It was happened when I read a paper from V. Consonni et al published in Physical Review B (or you can find it in here) about the shadowing effect part, in the page 4. V. Consonni et al gave a mathematical description (modelling) for the growth rate of self-induced GaN nanowires, and extracted several important parameters (for instance effective diffusion length on the sidewalls and substrate surface, desorption rate, driving forces for the diffusion of gallium adatoms to the nanowire top) based on the finding of equations from the fitting with the experimental results, which are as a function of growth time, gallium rate and growth temperature.

So, I found this “magic” at page 4, on the sub-part of “Theoretical modelling of the NW axial growth rate for the self-induced approach”, namely “shadowing effects”. Beforehand, I agreed with them regarding the geometrical considerations in the molecular beam epitaxy chamber determining the final form of nanowires which are heavily influenced by the incident angle of the gallium effusion cell and nitrogen plasma source with respect to the substrate (read here). It is important also to realize that the incident angle of these sources will be having an impact in the shadowing of the grown nanowires after they reach certain height.

To my surprise, V. Consonni et al provided three examples, just straight answer, of how shadowing effects took a role in affecting structural morphology of the nanowire (density, radius, spacing, height) and the respective angle of gallium beam. In all cases, they assumed nanowire to have regular square area. **The first case** is nanowire having density, radius, spacing of 100 , 30 nm and 51 nm, respectively. They found out that with an angle of 21 degree, the gallium impinged on a nanowire with height of 133 nm. **The second example** is nanowire with density and radius of 100 and 30 nm, a critical gallium beam angle of 49 degree was found. What… **The last example**, nanowire with radius and gallium beam angle of 30 nm and 21 degree, the density was deduced to be 200 . I just don’t understand that straight answer.. It is just BOOM! Just let the radius and density to be known, then gallium beam angle will be discovered by some calculations which I do not understand.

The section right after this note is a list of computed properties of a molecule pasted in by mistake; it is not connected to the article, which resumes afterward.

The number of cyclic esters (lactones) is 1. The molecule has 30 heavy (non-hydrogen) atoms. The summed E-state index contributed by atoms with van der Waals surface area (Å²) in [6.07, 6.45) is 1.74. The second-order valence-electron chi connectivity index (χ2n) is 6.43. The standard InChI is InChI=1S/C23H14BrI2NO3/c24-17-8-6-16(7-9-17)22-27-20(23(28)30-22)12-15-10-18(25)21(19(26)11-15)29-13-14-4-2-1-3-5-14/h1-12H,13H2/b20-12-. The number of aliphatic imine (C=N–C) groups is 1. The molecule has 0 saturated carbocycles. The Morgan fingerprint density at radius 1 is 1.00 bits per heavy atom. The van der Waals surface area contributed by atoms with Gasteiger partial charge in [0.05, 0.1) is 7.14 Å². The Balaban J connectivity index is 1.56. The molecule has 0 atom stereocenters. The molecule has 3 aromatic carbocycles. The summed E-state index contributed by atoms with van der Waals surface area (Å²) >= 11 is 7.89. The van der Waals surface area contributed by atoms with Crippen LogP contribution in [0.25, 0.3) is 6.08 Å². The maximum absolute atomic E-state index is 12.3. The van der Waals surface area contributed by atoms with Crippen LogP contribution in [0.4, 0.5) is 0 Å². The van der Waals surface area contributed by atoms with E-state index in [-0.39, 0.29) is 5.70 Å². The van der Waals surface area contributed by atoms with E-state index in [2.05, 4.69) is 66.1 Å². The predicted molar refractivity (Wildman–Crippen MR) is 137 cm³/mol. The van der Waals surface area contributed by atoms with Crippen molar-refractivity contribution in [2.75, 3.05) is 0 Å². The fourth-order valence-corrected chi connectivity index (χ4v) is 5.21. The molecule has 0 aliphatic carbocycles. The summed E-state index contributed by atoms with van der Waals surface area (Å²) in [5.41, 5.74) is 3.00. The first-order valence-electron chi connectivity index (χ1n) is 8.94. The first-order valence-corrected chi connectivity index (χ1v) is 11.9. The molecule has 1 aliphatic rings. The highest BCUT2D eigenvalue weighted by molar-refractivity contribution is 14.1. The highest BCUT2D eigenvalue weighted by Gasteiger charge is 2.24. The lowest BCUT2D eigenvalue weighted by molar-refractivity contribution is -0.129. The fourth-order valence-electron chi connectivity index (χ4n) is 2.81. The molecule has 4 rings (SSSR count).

To elucidate this matter, I make simple self-explanation. I used plain figure, based on the first case, which I think the most reasonable example I want to approach due to the more data in it. The objective is simple, before shadowing plays role, I want to find the maximum gallium beam angle and density, while radius, spacing and height are known. The figure has same scale measurement as with nm:

Let’s consider that gallium beam angle comes to the nanowires in a single line (of course in reality, the nanowires are received bunch of gallium flux on them). The consideration of “just before” shadowing effect means that this effect does not occur, i.e. maximum height of nanowires are found to be around 133 nm. The figure below gives an illustrative idea of how the maximum gallium beam angle “just before” the shadowing effect.

If I made a larger angle, than shadowing effect would take place. This is the maximum angle before shadowing. We can calculate that angle by doing a little hack. We can consider those figure with this:

I doubt the angle will be 21 degree. With , the maximum gallium beam angle is 39.84 degree.

The density of the nanowire itself is lower with my calculation. Since 1 is equal with . We have 1 nanowire every 111 nm, meaning that in 2000 x 500 , we have only 81 nanowire for 1 .

It might be that V. Consonni et al have lower maximum limit to ensure that shadowing effect *really* will not be occurred, while my illustration really push the maximum angle of gallium beam angle. Using my approximation, with gallium beam angle of 21 degree, the maximum height of nanowire can be around 192 nm.

Ok, I will leave the shadowing part here.